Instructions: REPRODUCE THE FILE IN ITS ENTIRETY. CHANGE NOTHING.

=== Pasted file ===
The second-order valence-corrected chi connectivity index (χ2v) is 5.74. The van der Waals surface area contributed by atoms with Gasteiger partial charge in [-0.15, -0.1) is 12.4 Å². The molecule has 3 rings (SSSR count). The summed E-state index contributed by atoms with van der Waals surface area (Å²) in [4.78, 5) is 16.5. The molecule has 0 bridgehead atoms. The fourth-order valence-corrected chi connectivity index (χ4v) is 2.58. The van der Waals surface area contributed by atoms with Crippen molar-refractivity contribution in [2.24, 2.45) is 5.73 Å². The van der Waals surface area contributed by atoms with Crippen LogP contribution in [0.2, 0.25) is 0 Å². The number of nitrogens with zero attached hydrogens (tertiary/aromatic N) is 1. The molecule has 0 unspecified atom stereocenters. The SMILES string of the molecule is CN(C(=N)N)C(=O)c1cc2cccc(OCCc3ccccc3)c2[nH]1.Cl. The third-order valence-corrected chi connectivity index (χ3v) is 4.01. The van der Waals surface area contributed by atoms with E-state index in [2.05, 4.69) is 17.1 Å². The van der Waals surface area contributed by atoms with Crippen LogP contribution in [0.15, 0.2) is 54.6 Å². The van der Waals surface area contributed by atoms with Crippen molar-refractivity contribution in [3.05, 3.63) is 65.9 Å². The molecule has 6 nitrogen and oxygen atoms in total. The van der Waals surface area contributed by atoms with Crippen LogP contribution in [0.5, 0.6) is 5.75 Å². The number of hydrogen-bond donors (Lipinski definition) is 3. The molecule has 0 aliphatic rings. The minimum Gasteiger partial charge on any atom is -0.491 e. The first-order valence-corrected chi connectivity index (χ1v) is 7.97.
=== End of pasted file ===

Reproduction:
The second-order valence-corrected chi connectivity index (χ2v) is 5.74. The van der Waals surface area contributed by atoms with Gasteiger partial charge in [-0.15, -0.1) is 12.4 Å². The molecule has 3 rings (SSSR count). The summed E-state index contributed by atoms with van der Waals surface area (Å²) in [4.78, 5) is 16.5. The molecule has 0 bridgehead atoms. The fourth-order valence-corrected chi connectivity index (χ4v) is 2.58. The van der Waals surface area contributed by atoms with Crippen molar-refractivity contribution in [2.24, 2.45) is 5.73 Å². The van der Waals surface area contributed by atoms with Crippen LogP contribution in [0.2, 0.25) is 0 Å². The number of nitrogens with zero attached hydrogens (tertiary/aromatic N) is 1. The molecule has 0 unspecified atom stereocenters. The SMILES string of the molecule is CN(C(=N)N)C(=O)c1cc2cccc(OCCc3ccccc3)c2[nH]1.Cl. The third-order valence-corrected chi connectivity index (χ3v) is 4.01. The van der Waals surface area contributed by atoms with E-state index in [2.05, 4.69) is 17.1 Å². The van der Waals surface area contributed by atoms with Crippen LogP contribution in [0.15, 0.2) is 54.6 Å². The van der Waals surface area contributed by atoms with Crippen molar-refractivity contribution in [3.05, 3.63) is 65.9 Å². The molecule has 6 nitrogen and oxygen atoms in total. The van der Waals surface area contributed by atoms with Crippen LogP contribution in [0.5, 0.6) is 5.75 Å². The number of hydrogen-bond donors (Lipinski definition) is 3. The molecule has 0 aliphatic rings. The minimum Gasteiger partial charge on any atom is -0.491 e. The first-order valence-corrected chi connectivity index (χ1v) is 7.97.